Visit the backyard of carver Bob Yorburg and you’ll find a charming space where train tracks intersect with portable sheds built by Sheds Unlimited in Lancaster County, PA. But the charm of his backyard is surpassed by a visit to his carving studio a few steps away from where he crafts and repairs full-sized carousel animals and brings handmade organs to life! Ride along as we explore Bob’s carving shop and backyard.
I got exactly what I wanted!
Carousel Horses: A Millenium of Tradition
Bob’s passion emerged out of an old convention developed in Europe and the Middle East around the time of the Crusades. With skill and superb horsemanship, Knights would gallop in a circle while tossing balls from one to another. This practice eventually evolved into carousels made of hand-carved wooden horses for children to ride.
Bob Yorburg is helping keep alive this tradition that hales back in time hundreds of years. No doubt, riding for ancient knights required more skill than it does to ride one of Bob’s carousel horses. But the skill required to carve the things found in and around Bob’s carving shop requires a unique skill retained by only a handful of remaining carousel horse carvers in the nation.
Bob’s Homemade Band Organ
Bob’s work certainly fails the test of mass production so common in the current age. He loves challenges that are new and not for the faint of heart. He might work on a project for years and continue adding year by year. Such is the case with his personal band organ which he slowly built over the past 10 years (See more on Youtube).
“It’s something that I’ve wanted to do all my life – to build an organ from the ground up,” says Bob. In another ten years, he hopes to have doubled the size!
Not that Bob spends day-in-and-day-out with the same project for years at a time, he often jumps from one project to another even in one day. “If I’m carving and find that I reach a dead end, I’ll jump to a different project before I come back, and usually when I come back to it, I find, ‘Aha, here’s how to approach it,” says Bob.
Restoring Rudolph Wurlitzer Organs
One of the most noteworthy projects he has participated in was restoring three Rudolph Wurlitzer band organs built in the 1800s. The company built only 25 Wurlitzer 165 band organs and only about half of those exist today. His job was to take three of those unique organs and repair the decorative façades which had been lost due to neglect.
It turned out to be one of his most spectacular jobs ever! “I had to deconstruct a sort of jigsaw puzzle from photographs to see how these organs were created,” Yorburg says. “Then I had to do the patterns and make models to copy all the other organs from. Then I had to glue the pieces together and make sure it all actually worked. Then I had to build it. So the idea that all these little pieces could become something so spectacular, for me, was almost a revelation.”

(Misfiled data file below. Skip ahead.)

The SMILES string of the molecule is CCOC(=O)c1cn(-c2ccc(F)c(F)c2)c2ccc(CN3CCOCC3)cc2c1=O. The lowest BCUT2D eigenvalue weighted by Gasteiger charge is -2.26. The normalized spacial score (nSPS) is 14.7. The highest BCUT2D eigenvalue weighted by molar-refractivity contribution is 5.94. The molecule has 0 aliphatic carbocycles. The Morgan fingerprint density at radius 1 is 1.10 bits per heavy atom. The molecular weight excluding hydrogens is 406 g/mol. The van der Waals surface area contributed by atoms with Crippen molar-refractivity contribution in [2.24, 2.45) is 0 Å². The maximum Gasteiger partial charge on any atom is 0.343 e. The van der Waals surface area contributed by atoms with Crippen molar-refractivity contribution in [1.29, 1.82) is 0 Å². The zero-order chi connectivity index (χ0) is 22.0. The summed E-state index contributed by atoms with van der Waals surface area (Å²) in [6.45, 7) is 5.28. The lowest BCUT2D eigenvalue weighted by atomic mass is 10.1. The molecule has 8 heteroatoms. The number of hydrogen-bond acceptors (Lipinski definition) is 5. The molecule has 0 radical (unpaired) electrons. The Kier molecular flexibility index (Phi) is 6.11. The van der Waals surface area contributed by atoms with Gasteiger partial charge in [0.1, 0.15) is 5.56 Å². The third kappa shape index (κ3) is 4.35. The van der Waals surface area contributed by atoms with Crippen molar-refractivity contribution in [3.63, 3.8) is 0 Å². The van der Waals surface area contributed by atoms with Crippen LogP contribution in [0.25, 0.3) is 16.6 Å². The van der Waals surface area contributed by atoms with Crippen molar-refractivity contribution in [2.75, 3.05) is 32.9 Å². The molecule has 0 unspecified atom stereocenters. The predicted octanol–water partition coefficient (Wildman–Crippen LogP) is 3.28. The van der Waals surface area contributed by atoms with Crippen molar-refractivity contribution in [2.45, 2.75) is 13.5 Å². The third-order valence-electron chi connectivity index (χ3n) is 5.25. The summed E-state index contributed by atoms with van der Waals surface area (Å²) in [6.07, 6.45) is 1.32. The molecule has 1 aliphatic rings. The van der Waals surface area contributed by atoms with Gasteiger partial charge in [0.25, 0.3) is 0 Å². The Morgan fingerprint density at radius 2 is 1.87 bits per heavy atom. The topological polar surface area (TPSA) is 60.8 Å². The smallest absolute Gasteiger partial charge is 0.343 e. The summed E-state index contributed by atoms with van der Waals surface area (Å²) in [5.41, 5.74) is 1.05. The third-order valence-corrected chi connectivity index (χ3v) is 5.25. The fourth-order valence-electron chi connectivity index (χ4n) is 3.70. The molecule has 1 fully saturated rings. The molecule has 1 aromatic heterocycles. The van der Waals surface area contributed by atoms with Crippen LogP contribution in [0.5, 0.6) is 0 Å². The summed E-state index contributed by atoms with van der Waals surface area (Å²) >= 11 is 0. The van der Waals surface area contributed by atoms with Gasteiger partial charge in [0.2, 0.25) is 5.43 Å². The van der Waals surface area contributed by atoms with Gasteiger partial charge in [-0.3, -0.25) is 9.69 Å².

The collectors were delighted! (source)
Repairing Carousel Horse and More
Most of Yorburg’s carving expertise these days is spent repairing, at times 100-year-old carousel horses, band organs and other carvings which have weathered with age, storm or lack of care. At times, old pieces also need mechanical work, metal work and more.
A visit to Bob’s carving studio is a great experience for sure. But the visit is not complete without a stroll through the backyard of trains, depots, and sheds!
A Backyard of Trains and Sheds
Just around the corner from Yorburg’s carving studio, one enters a handmade train world that has been a side hobby of Yorburgs for many years. Three storage sheds from Sheds Unlimited act as train depots and tracks wind through the trees, under a flowering tunnel, and make stops along the way.
Three Sheds, One Purpose
Three backyard sheds were carefully designed as train depots for Bob’s one-eighth scale train with stops at Maple Brook, Lindenwood, and Old Mill Junction. Maplebrook houses some of the metal working equipment which Bob uses for some of his restoration projects as well as train cars and other hobby-related paraphernalia. Many carving projects he builds or repairs include both wooden and metal moving parts which means he must be equipped for both wood and metal working.
Outside of Maplebrook a 1/8th scale train chug-chugs around the track with Yorburg riding and controlling the forward and backward motion. As Bob gives us a tour of his train world, he explains the details including a mail sign to let passengers know that the train may not stop for passengers. It might only stop to pick up the mail.
The sheds, which he bought from Sheds Unlimited years ago were designed to look like old-time train stations. At Lindenwood, the second backyard shed depot which is named after the wood he uses in his carving, Bob explains that “the pop-outs were there so the train master could watch for oncoming trains.” There is even a men’s entrance and a women’s entrance to make the shed depots more authentic.
A Great Experience with Sheds Unlimited
“Steve was pretty terrific,” says Bob as he describes his experience of contacting Sheds Unlimited in his search for a shed that resembled a model train depot he has sitting on the porch of Maplebrook. Bob sent a pic of a model train station and Steve said, “we can do that.” He even had some ideas of his own and when they combined the two, it turned out great!
Whether it is a train or a carousel horse or a band organ, building things by hand is Bob’s specialty. But watching his homemade band organ play a tune is a highlight of the tour around Bob’s property. Sheds Unlimited is honored to have their portable buildings in Bob’s backyard as the backdrop to a man with talent that is preserving a millennium of history!